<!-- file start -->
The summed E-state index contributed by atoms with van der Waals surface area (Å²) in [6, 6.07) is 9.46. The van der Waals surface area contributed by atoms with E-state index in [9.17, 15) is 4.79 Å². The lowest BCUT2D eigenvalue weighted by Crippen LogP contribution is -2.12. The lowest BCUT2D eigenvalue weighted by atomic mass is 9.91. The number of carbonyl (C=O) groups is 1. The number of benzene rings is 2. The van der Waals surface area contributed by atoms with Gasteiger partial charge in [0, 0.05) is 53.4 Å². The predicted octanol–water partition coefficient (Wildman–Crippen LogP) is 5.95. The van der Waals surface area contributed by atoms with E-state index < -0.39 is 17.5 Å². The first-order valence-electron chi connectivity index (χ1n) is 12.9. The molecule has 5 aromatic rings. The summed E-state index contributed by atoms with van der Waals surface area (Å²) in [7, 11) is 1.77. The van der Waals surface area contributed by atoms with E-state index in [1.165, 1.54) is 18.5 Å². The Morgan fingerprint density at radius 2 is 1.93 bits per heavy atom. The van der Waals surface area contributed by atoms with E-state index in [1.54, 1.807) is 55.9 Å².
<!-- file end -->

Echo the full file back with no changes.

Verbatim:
The summed E-state index contributed by atoms with van der Waals surface area (Å²) in [6, 6.07) is 9.46. The van der Waals surface area contributed by atoms with E-state index in [9.17, 15) is 4.79 Å². The lowest BCUT2D eigenvalue weighted by Crippen LogP contribution is -2.12. The lowest BCUT2D eigenvalue weighted by atomic mass is 9.91. The number of carbonyl (C=O) groups is 1. The number of benzene rings is 2. The van der Waals surface area contributed by atoms with Gasteiger partial charge in [0, 0.05) is 53.4 Å². The predicted octanol–water partition coefficient (Wildman–Crippen LogP) is 5.95. The van der Waals surface area contributed by atoms with E-state index < -0.39 is 17.5 Å². The first-order valence-electron chi connectivity index (χ1n) is 12.9. The molecule has 5 aromatic rings. The summed E-state index contributed by atoms with van der Waals surface area (Å²) in [7, 11) is 1.77. The van der Waals surface area contributed by atoms with E-state index in [1.165, 1.54) is 18.5 Å². The Morgan fingerprint density at radius 2 is 1.93 bits per heavy atom. The van der Waals surface area contributed by atoms with E-state index in [1.54, 1.807) is 55.9 Å².